Saturday, November 1, 2014


...all except the bit about the soap in the mouth. I was a very well spoken child usually. And I do need roads like these from time to time: 

Hobson's Choice

I rode out to Higgs Beach at my three in the morning lunch break and went for a walk. At 75 degrees the air felt brisk, there was almost no traffic so I was flying at the speed limit, alone. 
Its a conundrum: how did I get to be so old? I never expected to reach my 57th birthday but yesterday I did, in remarkably decent health, still able to ride my bike without back pain and feeling half my age. I must have inherited better genes than I ever had any right to expect.
I was working last night, luckily a night blessed with a moment of inactivity and to my surprise a dozen police officers appeared in dispatch like a Christmas choir ready to sing carols, they serenaded me with the proper old familiar verse. Then we had cake, traded war stories and made merciless fun of each other in ways that officers do when out of sight and allowing their hair to drop just a little bit. It was very moving. It is a strange and difficult profession they have chosen, protecting and serving people who demand a lot of one and expect a great deal of serving as well. I couldn't do it and I am entirely happy handcuff-and-gun-free behind my civilian desk out of sight and out of mind.
I was 46 when I started in the summer of 2004 hardly expecting to make a career in an environment so alien to me but somehow I fit in and through the lense of taking 911 calls night after night I have come to see a different kind of Key West. It is unfortunately true that working with the police tends to give most humans a rather jaundiced view of their neighbors, who may not be criminals but who do not always act with a full appreciation of all the possible consequences. In Key West a great deal of police activity involves cleaning up after the stupid element, not the criminal one.
But from time to time tempers flare and what may simply be a bar fight can end up in something more serious. So for me a break walking around a beach, smelling the sea air and enjoying a breeze is one way to remind myself how lucky I am to have this job in this town. It is odd to be in Key West where nonconformity is the image and a lackadaisical approach to employment is par for the course, to find myself working to a strict schedule where absence or tardiness is not tolerated, where speed and accuracy are paramount and where occasionally it is actually  a matter of life or death how I do my job.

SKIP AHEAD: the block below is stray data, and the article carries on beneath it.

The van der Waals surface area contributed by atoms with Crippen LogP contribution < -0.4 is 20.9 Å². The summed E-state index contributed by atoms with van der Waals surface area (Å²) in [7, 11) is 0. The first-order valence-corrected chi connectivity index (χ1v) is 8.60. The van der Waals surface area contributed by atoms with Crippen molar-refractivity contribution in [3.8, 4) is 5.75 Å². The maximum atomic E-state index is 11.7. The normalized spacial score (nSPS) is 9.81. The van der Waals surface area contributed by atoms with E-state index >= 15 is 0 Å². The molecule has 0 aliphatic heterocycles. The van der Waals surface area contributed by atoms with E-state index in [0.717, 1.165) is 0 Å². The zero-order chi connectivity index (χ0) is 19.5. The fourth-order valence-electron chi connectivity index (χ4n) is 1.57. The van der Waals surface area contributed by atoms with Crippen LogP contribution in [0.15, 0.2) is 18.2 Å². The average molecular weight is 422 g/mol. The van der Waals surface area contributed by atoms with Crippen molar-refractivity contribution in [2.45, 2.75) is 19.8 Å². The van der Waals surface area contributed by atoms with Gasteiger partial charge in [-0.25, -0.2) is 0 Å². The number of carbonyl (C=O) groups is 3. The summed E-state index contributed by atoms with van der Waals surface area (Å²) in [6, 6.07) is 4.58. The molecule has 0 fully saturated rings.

But then there is the time away, the time to sit on the deck and read, take the boat out on the water, go swimming, and wonder about the meaning of life. The older I get the more evanescent it seems, and meaningless too. I used to think as a child that death would provide the explanations that at last i would know what it was all about. Now it seems to be about getting to the finish line in the least worst shape possible and to have a few laughs along the way. I never claimed I was ambitious.
This past year I meant to make the effort to go swimming off  Higgs beach, just once perhaps but at least once. I have never done it and now winter is upon us and I suspect only outsiders will find the waters warm enough to frolic in. Next summer...out on the swimming pier I will go.
Some people define themselves as motorcyclists, but I consider myself someone who rides, and would rather do that than drive. I have been doing it almost daily it seems since the summer of 1970 when my mother bought me a Vespa 50 and I explored the hills around my home in a way and to an extent never previously permitted by my bicycle. Riding as exploration has been the thread through the years of my life. I took up  sailing figuring a boat could be a cheap place to live and when I went sailing up and down California I went exploring. Always exploring.
Even in Key West I will ride the long way round, up South Roosevelt, round the triangle at the entrance to the city and back down North Roosevelt, a ten minute brisk ride when a cut across six blocks would have done just as well. For me it is always the journey not the destination. Always is, still, after all these years. I still get a thrill out of my commute, wondering what obstacles will be set in my way, yesterday's drunk driver may be this morning slow dump truck or some crazily speeding kid from the Navy Base. I find my challenges where I can and Highway One is not, of itself very challenging, while its users tend to be.
I cannot imagine another thirty years of life, I expect I am in the final third. However in defiance of all the platitudes about seizing the day that plague the social media I have actually done just that much of the time, marched to the sound of my own internal drummer and not paid too much attention to the dictates of peer pressure or fashion. I am 57 years old and content. So far so good. And I never did waste time muttering this stuff to myself:
I just got on with it. What choice did I have? Hobson's, which is to say no choice.